By Corey Deiterman
By William Michael Smith
By Jef With One F
By Craig Hlavaty
By Jesse Sendejas Jr.
By Sonya Harvey
By Jesse Sendejas Jr.
By Nathan Smith
Cullen Theater, Wortham Center
Saturday, September 24
This performance was entitled "The Dangerous Kitchen: The Music of Frank Zappa," and it filled that bill admirably, featuring 21 selections spanning 25 years of the iconoclastic composer's work. Before an audience split between buttoned-down Society for the Performing Arts subscribers and longhaired freaks, conductor Walter Boudreau led his 11-piece ACREQ ensemble through a program that ranged from 1967's "Brown Shoes Don't Make It" to 1985's "Alien Orifice." In the end, you had to walk away impressed with the breadth of Zappa's work and the virtuosity of the Canadian players' re-enactment. I also walked away with the feeling that maybe the tribute steered a bit too close to the polite.
After a taped introductory segment, Boudreau took the podium wearing the sort of jeans/dinner jacket/sneakers getup that marks geeky music students the world over, setting the stage for an awestruck recital that, for all its accomplishment in conveying Zappa's genre-mixing range, rarely tapped into the over-the-top danger of Zappa at his most provocative. After intermission, soprano soloist Pauline Vaillancourt performed "The Dangerous Kitchen," earning the best audience response of the night. But with the further exception of "Teenage Prostitute" (lots of squirming daddies), audience attitude was merely respectful. And maybe that's good, since Zappa always did have an easier time earning the respect of his rock fans than he did the respect of patrons of the "serious" music he advanced in a hundred subtle ways.
-- Brad Tyer
Sultans of Soul
Gina's Inn, 3218 Cline
Unless you're from the Fifth Ward, you'll play hell getting to Gina's without a Key Map. But once you find this neighborhood institution, you're in for a treat. The Sultans of Soul kick off around 5 p.m. every Sunday, with Jerald Grey and Paul Chevialer leading the band through a set that sounds so sophisticated and polished that it must be jazz, so unrehearsed and honest that it must be blues. Grey has been blowing tenor sax around town for years with a long list of talented musicians, and Chevialer is simply one of the best fusion guitarists you've never heard of.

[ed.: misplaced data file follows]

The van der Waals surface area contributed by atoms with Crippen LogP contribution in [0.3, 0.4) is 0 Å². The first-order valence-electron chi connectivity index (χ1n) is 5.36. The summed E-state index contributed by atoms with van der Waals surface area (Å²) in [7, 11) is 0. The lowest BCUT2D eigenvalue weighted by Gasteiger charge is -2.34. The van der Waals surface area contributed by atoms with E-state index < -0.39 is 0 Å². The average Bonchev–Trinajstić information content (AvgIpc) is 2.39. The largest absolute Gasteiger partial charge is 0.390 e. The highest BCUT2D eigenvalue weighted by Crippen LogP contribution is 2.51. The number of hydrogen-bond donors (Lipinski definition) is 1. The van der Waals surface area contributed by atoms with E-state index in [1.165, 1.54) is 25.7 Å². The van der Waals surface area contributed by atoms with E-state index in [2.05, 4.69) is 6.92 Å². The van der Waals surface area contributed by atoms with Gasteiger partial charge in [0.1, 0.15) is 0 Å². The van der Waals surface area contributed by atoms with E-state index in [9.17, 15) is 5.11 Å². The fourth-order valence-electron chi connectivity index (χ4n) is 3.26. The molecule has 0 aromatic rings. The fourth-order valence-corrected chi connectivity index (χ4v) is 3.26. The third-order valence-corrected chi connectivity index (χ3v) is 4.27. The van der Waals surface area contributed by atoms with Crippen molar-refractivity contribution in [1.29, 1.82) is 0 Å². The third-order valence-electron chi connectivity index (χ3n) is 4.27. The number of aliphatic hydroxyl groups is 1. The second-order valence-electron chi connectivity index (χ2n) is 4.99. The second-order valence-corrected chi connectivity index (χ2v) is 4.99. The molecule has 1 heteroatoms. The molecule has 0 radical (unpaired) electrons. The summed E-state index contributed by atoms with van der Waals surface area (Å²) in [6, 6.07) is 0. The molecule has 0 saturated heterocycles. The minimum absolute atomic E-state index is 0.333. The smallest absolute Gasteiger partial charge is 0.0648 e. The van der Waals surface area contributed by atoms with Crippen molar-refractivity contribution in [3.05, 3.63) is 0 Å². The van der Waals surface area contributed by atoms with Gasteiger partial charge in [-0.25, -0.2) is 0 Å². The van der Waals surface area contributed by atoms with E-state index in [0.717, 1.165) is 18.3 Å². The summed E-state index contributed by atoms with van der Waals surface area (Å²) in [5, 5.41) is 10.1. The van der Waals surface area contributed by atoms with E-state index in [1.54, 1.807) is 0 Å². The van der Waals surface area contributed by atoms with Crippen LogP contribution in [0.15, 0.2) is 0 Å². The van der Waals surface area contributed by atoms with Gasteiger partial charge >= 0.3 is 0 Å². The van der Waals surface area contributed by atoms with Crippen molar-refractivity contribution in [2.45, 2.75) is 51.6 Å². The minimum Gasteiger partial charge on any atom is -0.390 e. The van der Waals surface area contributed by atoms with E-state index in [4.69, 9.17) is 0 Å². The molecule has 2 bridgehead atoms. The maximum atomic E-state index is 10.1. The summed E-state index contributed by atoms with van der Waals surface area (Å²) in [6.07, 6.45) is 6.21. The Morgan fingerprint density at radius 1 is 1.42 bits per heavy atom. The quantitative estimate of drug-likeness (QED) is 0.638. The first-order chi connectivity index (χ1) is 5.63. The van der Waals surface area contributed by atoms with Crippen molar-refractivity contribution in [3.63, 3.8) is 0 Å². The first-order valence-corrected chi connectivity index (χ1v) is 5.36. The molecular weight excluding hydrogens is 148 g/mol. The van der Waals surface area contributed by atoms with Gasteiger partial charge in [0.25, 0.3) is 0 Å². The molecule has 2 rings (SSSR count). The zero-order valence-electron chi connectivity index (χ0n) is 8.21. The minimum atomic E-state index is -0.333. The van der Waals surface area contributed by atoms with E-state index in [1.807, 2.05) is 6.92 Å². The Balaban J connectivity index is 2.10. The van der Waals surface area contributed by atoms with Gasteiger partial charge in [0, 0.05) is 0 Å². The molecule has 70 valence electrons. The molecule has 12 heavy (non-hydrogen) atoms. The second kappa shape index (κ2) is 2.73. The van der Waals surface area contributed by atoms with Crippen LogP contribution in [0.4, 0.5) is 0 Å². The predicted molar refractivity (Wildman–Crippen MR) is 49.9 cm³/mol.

The hypnotic, jazzy effects these two produce gradually drift into the background when Grey passes his mike to drummer George Weaver, whose vocals highlight deliciously funky interpretations of soul standards. With his kit positioned where he can keep an eye on the TV over the bar, Weaver sometimes picks his selections to reflect breaking stories, as in, "We're gonna do the blues for a while, 'cause the Oilers are getting they asses kicked!" No selection surprises the delightfully aloof Larry Guy on five-string bass. Vocalists vary: balladeer Eugene Moody sometimes warms up here before heading over to El Nedo in Third Ward, and Little Buck is one of those cats who will make you wonder, Why is he singing in a place that's so hard to find?, until you realize that he's just doing what he does.
-- Jim Sherman
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